“The characteristic of good research is that you don’t know where the benefits are going to come,” Dr. White said.
“We are looking at the emergence of a new industry— the research and development industry—as a result, in large part, from space science, Dr. White said.
Turning to the military aspects of space research, Dr. White noted that “many believe science and technology are coming so far so fast that nuclear war as an effective influence is rapidly decreasing.”
Because of space science “war is ceasing to be an instrument of international policy —it no longer makes much sense and an economic struggle seems to be taking its place,” he said.
He noted that for this reason it is to our advantage to use space research to increase and improve our industrial capacity as an aid to winning the economic struggle.
“Within the next 10 years we may get 100 tons into orbit,” Dr. White predicted, “But many scientists see little reason for putting man into space.”
"From a scientific viewpoint man would be a nuisance—the movement of his finger could throw off delicate instruments,” he noted.
The Institute for Science and Technology had its birth, and U-M space science was given greater emphasis in large part as a result of the launching of Russia’s Sputnik I on Oct. 4, 1957.
Following discussions by U-M scientists on the implications of Sputnik I, Prof. Leo Goldberg, chairman of the astronomy department, who was deeply concerned about the Soviet scientific challenge, and others called President Harlan Hatcher to discuss what the U-M could do about it, Dr. White noted.
This resulted in a meeting of U-M scientists and deans with President Hatcher, which was later followed by discussions with Gov. G. Mennen Williams and the founding of a U-M Science Advisory Committee.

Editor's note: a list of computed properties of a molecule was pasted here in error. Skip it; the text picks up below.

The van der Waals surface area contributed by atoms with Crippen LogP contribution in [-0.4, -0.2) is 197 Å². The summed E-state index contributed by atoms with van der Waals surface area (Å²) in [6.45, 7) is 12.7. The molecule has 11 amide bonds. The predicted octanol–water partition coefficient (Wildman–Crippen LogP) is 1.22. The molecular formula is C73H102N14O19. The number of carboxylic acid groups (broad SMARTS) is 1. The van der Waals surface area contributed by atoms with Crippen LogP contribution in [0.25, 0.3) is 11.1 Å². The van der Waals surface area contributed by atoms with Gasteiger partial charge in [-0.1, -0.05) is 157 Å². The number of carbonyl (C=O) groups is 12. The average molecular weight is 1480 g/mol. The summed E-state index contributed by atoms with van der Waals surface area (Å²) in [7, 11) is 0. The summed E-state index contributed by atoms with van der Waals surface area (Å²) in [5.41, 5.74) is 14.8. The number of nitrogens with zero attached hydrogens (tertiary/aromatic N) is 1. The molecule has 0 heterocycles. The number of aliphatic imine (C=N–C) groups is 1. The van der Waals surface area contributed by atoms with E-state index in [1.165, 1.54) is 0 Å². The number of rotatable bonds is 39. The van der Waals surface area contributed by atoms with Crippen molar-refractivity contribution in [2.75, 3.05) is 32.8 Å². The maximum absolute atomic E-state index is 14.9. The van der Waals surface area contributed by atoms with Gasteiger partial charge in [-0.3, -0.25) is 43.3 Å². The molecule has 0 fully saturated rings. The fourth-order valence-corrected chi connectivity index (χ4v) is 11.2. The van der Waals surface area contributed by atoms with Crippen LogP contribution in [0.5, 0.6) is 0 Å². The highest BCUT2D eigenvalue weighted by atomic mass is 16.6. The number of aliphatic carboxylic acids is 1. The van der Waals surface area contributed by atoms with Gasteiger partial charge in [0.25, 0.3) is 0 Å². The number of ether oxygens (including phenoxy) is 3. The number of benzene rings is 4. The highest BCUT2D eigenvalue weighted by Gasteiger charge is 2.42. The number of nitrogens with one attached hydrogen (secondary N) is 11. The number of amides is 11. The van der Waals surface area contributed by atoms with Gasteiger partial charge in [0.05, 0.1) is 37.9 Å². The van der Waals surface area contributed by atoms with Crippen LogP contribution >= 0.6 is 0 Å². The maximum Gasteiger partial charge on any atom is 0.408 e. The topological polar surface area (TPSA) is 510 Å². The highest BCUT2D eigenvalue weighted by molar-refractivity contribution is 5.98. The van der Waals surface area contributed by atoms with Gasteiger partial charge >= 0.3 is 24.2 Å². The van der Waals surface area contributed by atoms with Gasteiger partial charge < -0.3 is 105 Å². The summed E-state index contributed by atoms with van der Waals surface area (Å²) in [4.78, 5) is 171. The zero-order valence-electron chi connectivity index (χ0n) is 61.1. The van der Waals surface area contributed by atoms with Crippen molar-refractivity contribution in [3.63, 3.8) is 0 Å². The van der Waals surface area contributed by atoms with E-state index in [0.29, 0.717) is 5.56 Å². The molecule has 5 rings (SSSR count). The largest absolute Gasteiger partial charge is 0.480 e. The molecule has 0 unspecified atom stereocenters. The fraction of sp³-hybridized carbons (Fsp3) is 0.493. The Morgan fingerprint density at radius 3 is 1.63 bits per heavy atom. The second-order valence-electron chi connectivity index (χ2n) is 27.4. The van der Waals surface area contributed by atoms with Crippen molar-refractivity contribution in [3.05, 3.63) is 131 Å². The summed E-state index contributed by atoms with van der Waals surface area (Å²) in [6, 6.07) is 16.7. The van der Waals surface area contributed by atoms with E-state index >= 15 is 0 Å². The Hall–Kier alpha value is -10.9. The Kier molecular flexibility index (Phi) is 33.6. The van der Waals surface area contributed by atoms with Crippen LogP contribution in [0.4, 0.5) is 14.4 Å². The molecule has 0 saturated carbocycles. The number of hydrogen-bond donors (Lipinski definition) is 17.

The committee, composed of Prof. Goldberg, Profs. David M. Dennison and H. R. Crane of the physics department; Dean Ralph A. Sawyer (now vice-president for research), Dean Stephen Attwood of the College of Engineering; Prof. Dugald E. S. Brown, chairman of the zoology department; and Prof. Wilbur C. Nelson, chairman of the aeronautical engineering department and one of the pioneers in space research at the U-M, then came up with the idea of an institute for science and technology on Nov. 27, 1957.
[image]: U-M SPACE PROBE: This Strong Arm Rocket, poised this week at Wallops Island, Va., for a 1,000-mile trip into space, carries instruments designed by scientists at the University of Michigan to test the properties of the earth's ionosphere. Data collected by U-M researchers at the site will be brought back to Ann Arbor for processing and study.
University of Michigan - Research
University of Michigan Research Institute
University of Michigan - Institute for Science & Technology
University of Michigan - Science Advisory Committee
University of Michigan - Department of Aeronautical Engineering
University of Michigan - Faculty & Staff
Ann Arbor News
Robert R. White
Harlan H. Hatcher
G. Mennen Williams
David M. Dennison
H. R. Crane
Ralph A. Sawyer
Dugald E. S. Brown
Wilbur C. Nelson